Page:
Hari-Kuyo is a requiem service for needles held throughout Japan held on either February 8 or December 8, depending on the region. The ceremony of laying needles to rest harkens back to at least the fourth century. Today the services are attended not only by tailors and kimono makers but also by people who sew at home.
Hari-Kuyo is a 400-year-old Japanese festival held in Buddhist temples and Shinto shrines. Broken pins and needles are thanked for their work and laid to rest in a bed of soft jelly or tofu cakes. Stitchers pray for the repose of their needles, improvement of their sewing skills and safety from injury while sewing.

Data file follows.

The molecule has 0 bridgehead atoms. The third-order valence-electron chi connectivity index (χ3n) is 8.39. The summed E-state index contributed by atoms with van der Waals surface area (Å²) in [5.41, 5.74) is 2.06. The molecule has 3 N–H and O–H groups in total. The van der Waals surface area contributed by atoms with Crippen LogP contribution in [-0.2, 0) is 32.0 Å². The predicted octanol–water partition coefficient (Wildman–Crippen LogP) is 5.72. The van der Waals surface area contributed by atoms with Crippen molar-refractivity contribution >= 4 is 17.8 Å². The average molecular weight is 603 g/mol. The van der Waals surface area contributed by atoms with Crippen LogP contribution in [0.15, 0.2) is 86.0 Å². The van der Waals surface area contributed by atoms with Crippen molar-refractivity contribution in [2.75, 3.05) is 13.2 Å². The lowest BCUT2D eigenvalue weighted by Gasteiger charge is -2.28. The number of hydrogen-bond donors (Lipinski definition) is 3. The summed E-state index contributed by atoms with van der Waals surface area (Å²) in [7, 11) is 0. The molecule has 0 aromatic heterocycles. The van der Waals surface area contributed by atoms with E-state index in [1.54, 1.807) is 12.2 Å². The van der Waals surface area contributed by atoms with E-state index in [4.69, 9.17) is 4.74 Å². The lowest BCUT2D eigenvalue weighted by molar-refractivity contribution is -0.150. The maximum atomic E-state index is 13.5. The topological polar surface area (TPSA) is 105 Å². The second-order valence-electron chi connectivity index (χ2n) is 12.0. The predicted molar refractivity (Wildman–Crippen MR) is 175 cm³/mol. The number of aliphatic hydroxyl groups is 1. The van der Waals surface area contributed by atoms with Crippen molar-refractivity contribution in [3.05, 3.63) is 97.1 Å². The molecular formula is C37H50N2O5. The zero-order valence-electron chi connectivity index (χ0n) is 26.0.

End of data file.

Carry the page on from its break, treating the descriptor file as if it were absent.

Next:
Some people believe the tools have souls, and they are treated with care and respect. We rely on countless helpful tools which are the result of ingenuity and craftsmanship. Perhaps celebrating pins and needles and the service they provide reminds us of the many small things we should be thankful for.